Roundup: Paris' ban on women in pants

Also: Researchers find that men dominate 76 percent of the world's news

Published September 30, 2010 10:40PM (EDT)

  • Paris may finally repeal its technical, though unenforced, ban on women wearing trousers. It's only about two centuries overdue.
  • Researchers compare the changes women's brains go through on birth control to being on steroids.
  • Rape victims in the Democratic Republic of Congo share their stories with a special United Nations panel.
  • Jessica Valenti argues that "the feminist movement needs to leave gender essentialism at the door," otherwise "the movement will become meaningless."
  • Cosmopolitan casts readers -- lots of them -- as the stars of its latest ad campaign.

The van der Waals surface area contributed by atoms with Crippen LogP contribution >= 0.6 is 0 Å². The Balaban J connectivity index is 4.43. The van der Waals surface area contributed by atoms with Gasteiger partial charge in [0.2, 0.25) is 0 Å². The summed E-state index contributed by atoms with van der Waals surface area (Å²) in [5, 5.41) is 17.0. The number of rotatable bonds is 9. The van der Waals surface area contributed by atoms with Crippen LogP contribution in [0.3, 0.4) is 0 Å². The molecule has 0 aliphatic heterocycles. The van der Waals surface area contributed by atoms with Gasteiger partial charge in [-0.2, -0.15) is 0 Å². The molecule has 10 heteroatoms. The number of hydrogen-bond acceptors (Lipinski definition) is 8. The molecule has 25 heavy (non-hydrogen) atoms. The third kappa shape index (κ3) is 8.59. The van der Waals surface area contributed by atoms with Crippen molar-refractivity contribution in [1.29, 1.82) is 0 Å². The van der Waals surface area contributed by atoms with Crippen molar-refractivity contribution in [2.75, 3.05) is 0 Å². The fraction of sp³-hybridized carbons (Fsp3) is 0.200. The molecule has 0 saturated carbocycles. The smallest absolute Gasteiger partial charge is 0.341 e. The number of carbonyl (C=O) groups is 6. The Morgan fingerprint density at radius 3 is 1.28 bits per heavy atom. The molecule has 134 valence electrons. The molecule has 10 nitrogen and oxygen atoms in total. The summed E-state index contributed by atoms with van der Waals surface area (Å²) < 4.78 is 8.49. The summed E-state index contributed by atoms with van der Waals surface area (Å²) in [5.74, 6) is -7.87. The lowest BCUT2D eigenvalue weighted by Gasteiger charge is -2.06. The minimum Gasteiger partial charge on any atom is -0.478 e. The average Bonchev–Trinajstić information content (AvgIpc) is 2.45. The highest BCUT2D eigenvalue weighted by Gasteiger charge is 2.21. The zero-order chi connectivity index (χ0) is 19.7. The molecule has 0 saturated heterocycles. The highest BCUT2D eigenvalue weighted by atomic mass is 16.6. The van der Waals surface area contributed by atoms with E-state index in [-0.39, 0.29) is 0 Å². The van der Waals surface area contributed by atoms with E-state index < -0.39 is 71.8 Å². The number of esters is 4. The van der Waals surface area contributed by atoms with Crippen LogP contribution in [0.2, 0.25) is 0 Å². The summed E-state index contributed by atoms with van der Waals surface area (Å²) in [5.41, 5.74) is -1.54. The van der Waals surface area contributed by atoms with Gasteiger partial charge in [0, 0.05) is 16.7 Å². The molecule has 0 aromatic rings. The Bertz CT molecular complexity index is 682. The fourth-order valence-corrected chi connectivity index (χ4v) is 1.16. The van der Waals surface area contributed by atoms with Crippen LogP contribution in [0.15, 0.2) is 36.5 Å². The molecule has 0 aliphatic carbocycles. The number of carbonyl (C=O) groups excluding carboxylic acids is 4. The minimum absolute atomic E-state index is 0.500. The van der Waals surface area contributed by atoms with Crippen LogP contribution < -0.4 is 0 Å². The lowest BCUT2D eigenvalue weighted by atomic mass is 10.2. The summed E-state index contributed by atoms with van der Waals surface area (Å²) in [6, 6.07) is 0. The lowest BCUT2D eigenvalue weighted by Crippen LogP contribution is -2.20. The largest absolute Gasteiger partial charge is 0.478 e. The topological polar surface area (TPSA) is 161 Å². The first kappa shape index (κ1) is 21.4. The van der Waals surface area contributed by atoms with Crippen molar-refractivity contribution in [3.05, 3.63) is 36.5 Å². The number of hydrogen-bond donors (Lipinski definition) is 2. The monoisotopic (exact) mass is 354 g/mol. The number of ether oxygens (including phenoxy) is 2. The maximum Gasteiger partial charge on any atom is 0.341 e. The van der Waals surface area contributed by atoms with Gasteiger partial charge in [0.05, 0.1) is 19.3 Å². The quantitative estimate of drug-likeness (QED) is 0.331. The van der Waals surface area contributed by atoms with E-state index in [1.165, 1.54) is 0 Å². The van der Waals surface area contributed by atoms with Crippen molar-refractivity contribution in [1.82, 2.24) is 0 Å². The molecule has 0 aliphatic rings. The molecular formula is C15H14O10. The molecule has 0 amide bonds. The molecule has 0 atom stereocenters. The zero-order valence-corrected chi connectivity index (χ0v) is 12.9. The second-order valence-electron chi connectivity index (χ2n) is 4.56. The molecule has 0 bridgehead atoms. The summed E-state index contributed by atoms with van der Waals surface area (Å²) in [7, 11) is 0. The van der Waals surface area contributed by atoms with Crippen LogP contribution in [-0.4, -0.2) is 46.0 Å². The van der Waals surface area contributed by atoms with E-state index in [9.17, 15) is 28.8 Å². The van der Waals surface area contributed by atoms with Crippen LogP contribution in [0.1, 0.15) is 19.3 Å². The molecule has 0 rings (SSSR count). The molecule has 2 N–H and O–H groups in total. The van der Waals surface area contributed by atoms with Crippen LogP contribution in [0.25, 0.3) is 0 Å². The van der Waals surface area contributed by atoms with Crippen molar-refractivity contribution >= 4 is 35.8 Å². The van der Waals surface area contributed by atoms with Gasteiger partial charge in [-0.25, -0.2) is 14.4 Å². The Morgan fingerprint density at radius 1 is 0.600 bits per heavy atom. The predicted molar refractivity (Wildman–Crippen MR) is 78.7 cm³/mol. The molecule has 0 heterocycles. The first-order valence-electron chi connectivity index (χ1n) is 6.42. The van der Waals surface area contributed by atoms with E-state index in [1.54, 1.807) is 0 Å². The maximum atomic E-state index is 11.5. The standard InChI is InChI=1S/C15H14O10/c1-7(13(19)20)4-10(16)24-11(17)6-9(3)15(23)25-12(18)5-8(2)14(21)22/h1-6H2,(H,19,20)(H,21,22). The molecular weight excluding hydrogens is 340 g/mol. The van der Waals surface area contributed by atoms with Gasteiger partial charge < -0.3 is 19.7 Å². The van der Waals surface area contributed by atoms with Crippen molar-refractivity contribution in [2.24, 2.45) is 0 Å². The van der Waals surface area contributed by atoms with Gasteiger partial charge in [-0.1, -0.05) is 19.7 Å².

• In response to Susan Faludi's recent piece on "feminism's ritual matricide," Katha Pollitt defends young feminists. (She also gives a shout-out to Broadsheet, as well as Feministing and Jezebel, as sites that have "introduced a lot of young women to feminist ideas and activism.")
  • Carmakers are trying to woo women, which allegedly means gone are the days of bikini-clad models at auto shows. (I'm filing this under: Believe It When I Don't See It.)
  • A whopping "76 percent of people reported about in the world's news are male." (Note: Men do not make up 76 percent of the world population.)

By Tracy Clark-Flory

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